These discourses are interesting because they involve public figures, including the Prime Minister. Racism in the media plays a role in maintaining racist discourses, and the portrayal of such prominent figures reactions to raism could be a norm-setting discourse.
The Discourse In an interview with the Prime Minister John Key concerning the election of the next Governor General on the Breakfast show: Paul: um its almost time isnt it for you to choose a governor general? John: yeah getting it is what it is we have to choose. because the current governor general sir anand satyanand is his term finishing middle of next year Paul: is he even a new zealander? John: ah yes he's a new zealander Paul: are you gonna choose a New Zealander who looks and sounds like a new zealander this time? John: in fact. well in fact every new ah every governor general since Porritt has been a New Zealand born New Zealander. so which one Paul: yeah so are we gonna go for someone who's more like a New Zealander this time though? See the video at: http://www.nzherald.co.nz/nz/news/video.cfm?c_id=1&gal_objectid=10678271&gallery_id=114287
Bowe and Martin (2007:87-88) identify the following concepts of stereotyping:
The dominant group imposes its ideology on other groups
This creates stereotypes of what the dominant group is like (superior), and what other groups are like (inferior)
Discourse about the group stereotypes maintains those stereotypes
Negative stereotyping = classifying others as the out-group, those who are not part of the in-group. Including other people/groups in an out-group based a few similar characteristics and assuming that they then have all or most of the charactersitics of the assigned out-group is called the 'lumping fallacy'
Positive stereotyping = classifying others as in the same group as yourself. Including other people/groups in your own group based on only a few similar characteristics and assuming that they must have all or most of the characteristics of your group is called the 'solidarity fallacy'.
Placing others in the out-group involves otherisation. Otherisation occurs between individuals and those 'others' who are seen as culturally different. We create our own identity in contrast to cultural differences that we see in them. This leads us to beleive that we are a different kind of person form those 'others'.
Paul Henry does not build on the immigrant stereotype, he instead utilises it to otherise Sir Anand. He trys to label Sir Anand as a non-New Zealander, and then as someone who doesn't look or sound like a New Zelander. The only evidence that is presented for this is Sir Anand's name. Paul Henry commits the 'lumping fallacy', he assume that since Sir Anand has a foreign name he must be an immigrant. Even in the face of evidence of the contrary – John Key says that he was born in New Zealand - he still pursues this hypothesis. Sir Anand looks like an immigrant, so he must have the same stereotypical characteristics. He implies hat Sir Anand does not deserve to belong to the in-group because he is like an immigrant.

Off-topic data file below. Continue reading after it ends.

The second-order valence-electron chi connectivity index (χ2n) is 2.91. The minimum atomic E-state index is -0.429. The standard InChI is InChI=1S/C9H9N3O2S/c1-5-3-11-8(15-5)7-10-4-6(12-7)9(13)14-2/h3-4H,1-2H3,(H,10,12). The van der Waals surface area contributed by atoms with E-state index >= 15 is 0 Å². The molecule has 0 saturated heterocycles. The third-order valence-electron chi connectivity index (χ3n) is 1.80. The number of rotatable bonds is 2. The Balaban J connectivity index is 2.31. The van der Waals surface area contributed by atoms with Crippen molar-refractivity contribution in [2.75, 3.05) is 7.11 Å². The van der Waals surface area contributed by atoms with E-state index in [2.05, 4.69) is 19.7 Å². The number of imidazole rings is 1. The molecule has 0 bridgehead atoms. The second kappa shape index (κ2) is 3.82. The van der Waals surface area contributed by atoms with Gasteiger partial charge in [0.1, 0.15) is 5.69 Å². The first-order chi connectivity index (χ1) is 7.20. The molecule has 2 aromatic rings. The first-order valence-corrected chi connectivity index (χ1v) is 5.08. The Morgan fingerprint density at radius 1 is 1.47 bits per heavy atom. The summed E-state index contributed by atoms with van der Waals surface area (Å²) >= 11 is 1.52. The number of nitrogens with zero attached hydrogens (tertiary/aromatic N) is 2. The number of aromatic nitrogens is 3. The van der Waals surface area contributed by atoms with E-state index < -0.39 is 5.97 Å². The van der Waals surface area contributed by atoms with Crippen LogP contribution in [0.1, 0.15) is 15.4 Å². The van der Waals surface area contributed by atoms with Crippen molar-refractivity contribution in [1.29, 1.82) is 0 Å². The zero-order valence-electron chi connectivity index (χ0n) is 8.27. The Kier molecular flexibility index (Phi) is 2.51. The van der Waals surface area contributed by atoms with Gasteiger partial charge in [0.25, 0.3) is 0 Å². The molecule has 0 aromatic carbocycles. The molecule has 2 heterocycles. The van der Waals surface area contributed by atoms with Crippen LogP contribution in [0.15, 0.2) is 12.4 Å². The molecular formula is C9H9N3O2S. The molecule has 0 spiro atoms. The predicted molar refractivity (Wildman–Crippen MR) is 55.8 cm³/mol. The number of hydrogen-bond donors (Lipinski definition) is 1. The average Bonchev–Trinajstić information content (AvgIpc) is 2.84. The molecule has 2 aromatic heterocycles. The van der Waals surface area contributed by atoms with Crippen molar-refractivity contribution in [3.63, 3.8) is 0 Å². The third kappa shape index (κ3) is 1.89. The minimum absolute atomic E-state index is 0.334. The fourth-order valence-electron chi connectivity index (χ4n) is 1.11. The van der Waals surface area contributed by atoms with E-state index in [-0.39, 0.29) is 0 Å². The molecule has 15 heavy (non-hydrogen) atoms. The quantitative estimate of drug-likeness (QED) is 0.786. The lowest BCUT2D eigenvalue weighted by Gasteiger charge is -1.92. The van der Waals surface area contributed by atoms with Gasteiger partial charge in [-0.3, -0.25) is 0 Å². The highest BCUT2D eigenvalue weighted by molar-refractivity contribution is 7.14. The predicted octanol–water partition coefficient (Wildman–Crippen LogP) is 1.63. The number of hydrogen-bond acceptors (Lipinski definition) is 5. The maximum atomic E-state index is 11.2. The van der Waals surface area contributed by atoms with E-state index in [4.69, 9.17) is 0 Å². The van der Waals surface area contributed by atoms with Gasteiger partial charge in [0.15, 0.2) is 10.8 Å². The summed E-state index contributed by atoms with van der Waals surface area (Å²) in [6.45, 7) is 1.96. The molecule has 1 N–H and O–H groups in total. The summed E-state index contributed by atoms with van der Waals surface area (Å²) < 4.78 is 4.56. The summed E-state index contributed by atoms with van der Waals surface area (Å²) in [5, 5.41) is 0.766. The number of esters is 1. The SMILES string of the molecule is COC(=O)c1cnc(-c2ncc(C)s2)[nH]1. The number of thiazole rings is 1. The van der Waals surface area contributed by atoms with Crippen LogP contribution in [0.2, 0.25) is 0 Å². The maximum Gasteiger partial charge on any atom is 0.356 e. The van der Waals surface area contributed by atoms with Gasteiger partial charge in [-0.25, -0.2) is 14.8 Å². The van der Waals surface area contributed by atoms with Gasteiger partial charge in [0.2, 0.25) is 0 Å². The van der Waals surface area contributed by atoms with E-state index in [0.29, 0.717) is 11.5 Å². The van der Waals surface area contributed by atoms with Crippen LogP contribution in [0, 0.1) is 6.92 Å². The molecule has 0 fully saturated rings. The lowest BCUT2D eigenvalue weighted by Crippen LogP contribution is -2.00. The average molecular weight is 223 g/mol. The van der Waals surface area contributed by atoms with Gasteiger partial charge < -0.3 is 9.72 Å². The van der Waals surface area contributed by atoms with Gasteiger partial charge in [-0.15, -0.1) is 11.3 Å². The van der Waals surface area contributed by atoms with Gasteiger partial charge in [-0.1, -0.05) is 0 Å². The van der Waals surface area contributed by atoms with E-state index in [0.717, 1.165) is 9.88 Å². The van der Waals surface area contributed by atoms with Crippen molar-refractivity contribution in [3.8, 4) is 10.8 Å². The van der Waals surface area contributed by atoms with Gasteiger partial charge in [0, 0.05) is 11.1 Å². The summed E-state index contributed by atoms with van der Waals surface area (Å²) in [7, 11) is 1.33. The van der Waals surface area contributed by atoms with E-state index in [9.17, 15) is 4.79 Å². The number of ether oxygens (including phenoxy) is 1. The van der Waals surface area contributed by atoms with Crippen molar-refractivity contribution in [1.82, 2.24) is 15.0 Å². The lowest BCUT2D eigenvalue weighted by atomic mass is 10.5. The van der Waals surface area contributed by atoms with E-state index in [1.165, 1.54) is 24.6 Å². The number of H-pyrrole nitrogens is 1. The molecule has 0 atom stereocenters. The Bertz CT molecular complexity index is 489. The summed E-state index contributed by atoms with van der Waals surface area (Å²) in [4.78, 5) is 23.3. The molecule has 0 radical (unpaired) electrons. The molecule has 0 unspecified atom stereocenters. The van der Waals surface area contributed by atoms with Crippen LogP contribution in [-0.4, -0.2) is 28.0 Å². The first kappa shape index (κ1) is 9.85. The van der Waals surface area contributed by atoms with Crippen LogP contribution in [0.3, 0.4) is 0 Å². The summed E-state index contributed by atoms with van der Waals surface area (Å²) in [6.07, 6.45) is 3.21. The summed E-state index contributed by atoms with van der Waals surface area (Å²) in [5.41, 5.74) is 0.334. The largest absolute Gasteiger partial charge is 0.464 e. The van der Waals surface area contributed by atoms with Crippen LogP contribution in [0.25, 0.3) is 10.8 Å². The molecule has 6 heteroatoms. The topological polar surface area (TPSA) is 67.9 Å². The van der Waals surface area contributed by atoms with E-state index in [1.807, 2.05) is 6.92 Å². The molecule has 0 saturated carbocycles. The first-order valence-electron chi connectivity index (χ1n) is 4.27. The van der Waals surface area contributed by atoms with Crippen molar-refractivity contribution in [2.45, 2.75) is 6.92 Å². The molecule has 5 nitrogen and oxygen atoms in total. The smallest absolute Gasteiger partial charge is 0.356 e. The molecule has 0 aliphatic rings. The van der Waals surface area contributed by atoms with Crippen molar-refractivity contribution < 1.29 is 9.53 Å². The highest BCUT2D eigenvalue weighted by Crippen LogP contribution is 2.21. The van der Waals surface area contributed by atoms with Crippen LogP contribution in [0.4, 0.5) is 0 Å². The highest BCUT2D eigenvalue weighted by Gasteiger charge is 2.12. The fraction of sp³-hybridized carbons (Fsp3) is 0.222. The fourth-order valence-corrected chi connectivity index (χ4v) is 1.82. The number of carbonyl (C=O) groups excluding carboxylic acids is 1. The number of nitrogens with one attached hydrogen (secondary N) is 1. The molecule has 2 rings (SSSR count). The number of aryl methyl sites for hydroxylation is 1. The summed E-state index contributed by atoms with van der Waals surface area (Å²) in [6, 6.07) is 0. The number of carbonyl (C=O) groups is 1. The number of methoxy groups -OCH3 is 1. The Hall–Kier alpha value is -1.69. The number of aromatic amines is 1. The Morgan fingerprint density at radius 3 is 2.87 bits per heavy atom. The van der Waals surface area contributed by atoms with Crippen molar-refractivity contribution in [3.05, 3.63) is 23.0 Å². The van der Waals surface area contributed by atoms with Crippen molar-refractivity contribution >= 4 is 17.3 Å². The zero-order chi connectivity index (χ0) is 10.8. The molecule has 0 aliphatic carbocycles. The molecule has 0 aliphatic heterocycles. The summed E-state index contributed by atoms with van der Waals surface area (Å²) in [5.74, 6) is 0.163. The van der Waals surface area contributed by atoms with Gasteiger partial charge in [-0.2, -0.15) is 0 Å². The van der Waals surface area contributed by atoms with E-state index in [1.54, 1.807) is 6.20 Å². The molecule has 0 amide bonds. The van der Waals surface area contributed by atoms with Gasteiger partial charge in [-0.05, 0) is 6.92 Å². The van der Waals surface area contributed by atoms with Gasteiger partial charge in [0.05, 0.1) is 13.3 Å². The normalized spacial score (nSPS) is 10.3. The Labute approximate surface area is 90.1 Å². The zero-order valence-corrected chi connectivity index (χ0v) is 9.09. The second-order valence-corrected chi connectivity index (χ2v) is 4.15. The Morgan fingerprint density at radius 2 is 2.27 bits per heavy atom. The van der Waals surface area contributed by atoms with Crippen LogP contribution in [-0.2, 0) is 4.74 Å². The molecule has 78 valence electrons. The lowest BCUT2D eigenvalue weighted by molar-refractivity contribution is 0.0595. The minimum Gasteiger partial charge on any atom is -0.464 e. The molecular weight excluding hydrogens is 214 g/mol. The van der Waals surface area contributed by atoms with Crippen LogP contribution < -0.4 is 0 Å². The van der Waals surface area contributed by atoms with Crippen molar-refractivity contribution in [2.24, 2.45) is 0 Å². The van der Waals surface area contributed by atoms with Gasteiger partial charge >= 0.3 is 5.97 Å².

The in-group is constructed in the context of the interview: New Zealand professional, high-profile public figures. Eg. TV presenter, Prime Minister, Governor General.
Non-New Zealanders and non-New Zealand looking and sounding people. Immigrants, foreign people. Have different sounding names. Don't belong in positions of power. Immigrants are here only because we have allowed them to come here – they have only what 'real' New Zealanders have given them.
Paul Henry, as a TV show host, has control of what is dicussed, what questions he asks, and what information is presented to the public. Paul Henry presents Sir Anand as immigrant-like based on his foreign name and no evidence to the contrary is available to the viewer.
Rod Emerson, http://www.nzherald.co.nz/nz/news/article.cfm?c_id=1&objectid=10678236 Paul Henry's appology footage One or more news articles and/or public opinions about Paul Henry's comments http://www.nzherald.co.nz/nz/news/video.cfm?c_id=1&gal_objectid=10678236&gallery_id=114300
References Bowe, H. & Martin, K. (2007). Communication across cultures: Mutual understanding in a global world (pp. 87-88). Cambridge: Cambridge University Press. Chilton, P., & Shaffner, C. (1997). Discourse and politics. In T. v. Dijk (Ed.), Discourse as social interaction (pp 212-3). London: Sage. Wetherell, M. (2001). Themes in discourse research: The case of Diana. In M. Wetherell, S. Taylor & S. Yates (Eds.) Discourse theory and practice: A reader (pp. 16-16). London: Harvestor Wheatsheaf. Interview of John Key by Paul Henry (2010). Breakfast. Retrieved 6 October 2010 from http://www.nzherald.co.nz/nz/news/video.cfm?c_id=1&gal_gid=114300&gallery_id=114287